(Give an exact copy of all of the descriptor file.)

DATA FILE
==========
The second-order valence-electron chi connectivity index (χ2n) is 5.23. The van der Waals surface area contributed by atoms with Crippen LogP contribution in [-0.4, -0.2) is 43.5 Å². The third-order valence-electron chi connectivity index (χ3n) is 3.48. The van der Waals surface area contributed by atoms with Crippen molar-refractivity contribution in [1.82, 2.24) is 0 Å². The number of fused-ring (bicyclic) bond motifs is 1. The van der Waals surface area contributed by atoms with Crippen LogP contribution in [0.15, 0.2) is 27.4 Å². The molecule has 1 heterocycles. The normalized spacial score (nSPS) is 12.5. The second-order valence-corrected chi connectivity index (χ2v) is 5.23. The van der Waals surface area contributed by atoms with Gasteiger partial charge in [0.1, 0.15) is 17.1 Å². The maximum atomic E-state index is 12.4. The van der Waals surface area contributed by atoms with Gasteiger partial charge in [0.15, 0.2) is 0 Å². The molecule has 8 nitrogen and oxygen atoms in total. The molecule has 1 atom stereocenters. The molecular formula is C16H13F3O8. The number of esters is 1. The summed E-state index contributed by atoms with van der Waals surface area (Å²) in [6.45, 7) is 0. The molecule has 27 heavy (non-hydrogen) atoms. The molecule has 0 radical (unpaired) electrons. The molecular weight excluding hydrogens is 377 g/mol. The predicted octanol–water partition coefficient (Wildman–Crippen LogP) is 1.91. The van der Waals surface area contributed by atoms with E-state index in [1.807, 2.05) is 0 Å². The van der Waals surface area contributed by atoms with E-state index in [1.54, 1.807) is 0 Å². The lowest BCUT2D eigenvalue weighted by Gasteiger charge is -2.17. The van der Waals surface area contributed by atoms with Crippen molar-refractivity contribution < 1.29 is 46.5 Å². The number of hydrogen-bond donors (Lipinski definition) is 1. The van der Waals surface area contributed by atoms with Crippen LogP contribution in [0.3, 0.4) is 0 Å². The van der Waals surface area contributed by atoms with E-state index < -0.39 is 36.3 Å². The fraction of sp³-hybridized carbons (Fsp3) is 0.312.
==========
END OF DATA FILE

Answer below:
The second-order valence-electron chi connectivity index (χ2n) is 5.23. The van der Waals surface area contributed by atoms with Crippen LogP contribution in [-0.4, -0.2) is 43.5 Å². The third-order valence-electron chi connectivity index (χ3n) is 3.48. The van der Waals surface area contributed by atoms with Crippen molar-refractivity contribution in [1.82, 2.24) is 0 Å². The number of fused-ring (bicyclic) bond motifs is 1. The van der Waals surface area contributed by atoms with Crippen LogP contribution in [0.15, 0.2) is 27.4 Å². The molecule has 1 heterocycles. The normalized spacial score (nSPS) is 12.5. The second-order valence-corrected chi connectivity index (χ2v) is 5.23. The van der Waals surface area contributed by atoms with Gasteiger partial charge in [0.1, 0.15) is 17.1 Å². The maximum atomic E-state index is 12.4. The van der Waals surface area contributed by atoms with Gasteiger partial charge in [0.15, 0.2) is 0 Å². The molecule has 8 nitrogen and oxygen atoms in total. The molecule has 1 atom stereocenters. The molecular formula is C16H13F3O8. The number of esters is 1. The summed E-state index contributed by atoms with van der Waals surface area (Å²) in [6.45, 7) is 0. The molecule has 27 heavy (non-hydrogen) atoms. The molecule has 0 radical (unpaired) electrons. The molecular weight excluding hydrogens is 377 g/mol. The predicted octanol–water partition coefficient (Wildman–Crippen LogP) is 1.91. The van der Waals surface area contributed by atoms with E-state index in [1.807, 2.05) is 0 Å². The van der Waals surface area contributed by atoms with E-state index in [1.54, 1.807) is 0 Å². The lowest BCUT2D eigenvalue weighted by Gasteiger charge is -2.17. The van der Waals surface area contributed by atoms with Crippen molar-refractivity contribution < 1.29 is 46.5 Å². The number of hydrogen-bond donors (Lipinski definition) is 1. The van der Waals surface area contributed by atoms with Crippen LogP contribution in [0.3, 0.4) is 0 Å². The van der Waals surface area contributed by atoms with E-state index < -0.39 is 36.3 Å². The fraction of sp³-hybridized carbons (Fsp3) is 0.312.